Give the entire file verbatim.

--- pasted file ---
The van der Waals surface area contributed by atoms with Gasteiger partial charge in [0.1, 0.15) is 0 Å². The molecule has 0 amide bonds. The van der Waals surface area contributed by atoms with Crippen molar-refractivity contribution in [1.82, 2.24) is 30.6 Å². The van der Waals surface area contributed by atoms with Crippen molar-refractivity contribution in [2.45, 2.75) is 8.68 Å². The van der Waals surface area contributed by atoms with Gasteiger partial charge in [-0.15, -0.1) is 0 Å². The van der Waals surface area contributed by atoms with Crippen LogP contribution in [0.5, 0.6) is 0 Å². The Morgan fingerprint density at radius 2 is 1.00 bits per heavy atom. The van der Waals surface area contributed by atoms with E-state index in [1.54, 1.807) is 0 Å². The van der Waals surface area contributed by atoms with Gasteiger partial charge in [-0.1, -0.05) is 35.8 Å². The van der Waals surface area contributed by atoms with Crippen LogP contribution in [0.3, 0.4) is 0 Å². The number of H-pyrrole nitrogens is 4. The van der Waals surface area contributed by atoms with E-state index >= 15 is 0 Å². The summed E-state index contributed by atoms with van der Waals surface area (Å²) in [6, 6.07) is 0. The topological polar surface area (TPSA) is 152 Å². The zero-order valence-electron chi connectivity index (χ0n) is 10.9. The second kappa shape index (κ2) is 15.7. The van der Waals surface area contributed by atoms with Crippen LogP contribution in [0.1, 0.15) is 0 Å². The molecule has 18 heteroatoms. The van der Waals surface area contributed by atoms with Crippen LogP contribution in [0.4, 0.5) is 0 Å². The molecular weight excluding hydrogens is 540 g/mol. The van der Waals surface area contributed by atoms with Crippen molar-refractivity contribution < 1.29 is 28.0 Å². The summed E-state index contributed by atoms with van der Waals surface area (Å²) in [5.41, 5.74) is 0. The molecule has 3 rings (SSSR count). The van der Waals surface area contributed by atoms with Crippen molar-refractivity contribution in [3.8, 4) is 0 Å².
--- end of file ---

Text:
The van der Waals surface area contributed by atoms with Gasteiger partial charge in [0.1, 0.15) is 0 Å². The molecule has 0 amide bonds. The van der Waals surface area contributed by atoms with Crippen molar-refractivity contribution in [1.82, 2.24) is 30.6 Å². The van der Waals surface area contributed by atoms with Crippen molar-refractivity contribution in [2.45, 2.75) is 8.68 Å². The van der Waals surface area contributed by atoms with Gasteiger partial charge in [-0.15, -0.1) is 0 Å². The van der Waals surface area contributed by atoms with Crippen LogP contribution in [0.5, 0.6) is 0 Å². The Morgan fingerprint density at radius 2 is 1.00 bits per heavy atom. The van der Waals surface area contributed by atoms with E-state index in [1.54, 1.807) is 0 Å². The van der Waals surface area contributed by atoms with Gasteiger partial charge in [-0.1, -0.05) is 35.8 Å². The van der Waals surface area contributed by atoms with Crippen LogP contribution in [0.3, 0.4) is 0 Å². The number of H-pyrrole nitrogens is 4. The van der Waals surface area contributed by atoms with E-state index >= 15 is 0 Å². The summed E-state index contributed by atoms with van der Waals surface area (Å²) in [6, 6.07) is 0. The topological polar surface area (TPSA) is 152 Å². The zero-order valence-electron chi connectivity index (χ0n) is 10.9. The second kappa shape index (κ2) is 15.7. The van der Waals surface area contributed by atoms with Crippen LogP contribution in [0.1, 0.15) is 0 Å². The molecule has 18 heteroatoms. The van der Waals surface area contributed by atoms with Crippen LogP contribution in [0.4, 0.5) is 0 Å². The molecular weight excluding hydrogens is 540 g/mol. The van der Waals surface area contributed by atoms with Crippen molar-refractivity contribution < 1.29 is 28.0 Å². The summed E-state index contributed by atoms with van der Waals surface area (Å²) in [5.41, 5.74) is 0. The molecule has 3 rings (SSSR count). The van der Waals surface area contributed by atoms with Crippen molar-refractivity contribution in [3.8, 4) is 0 Å².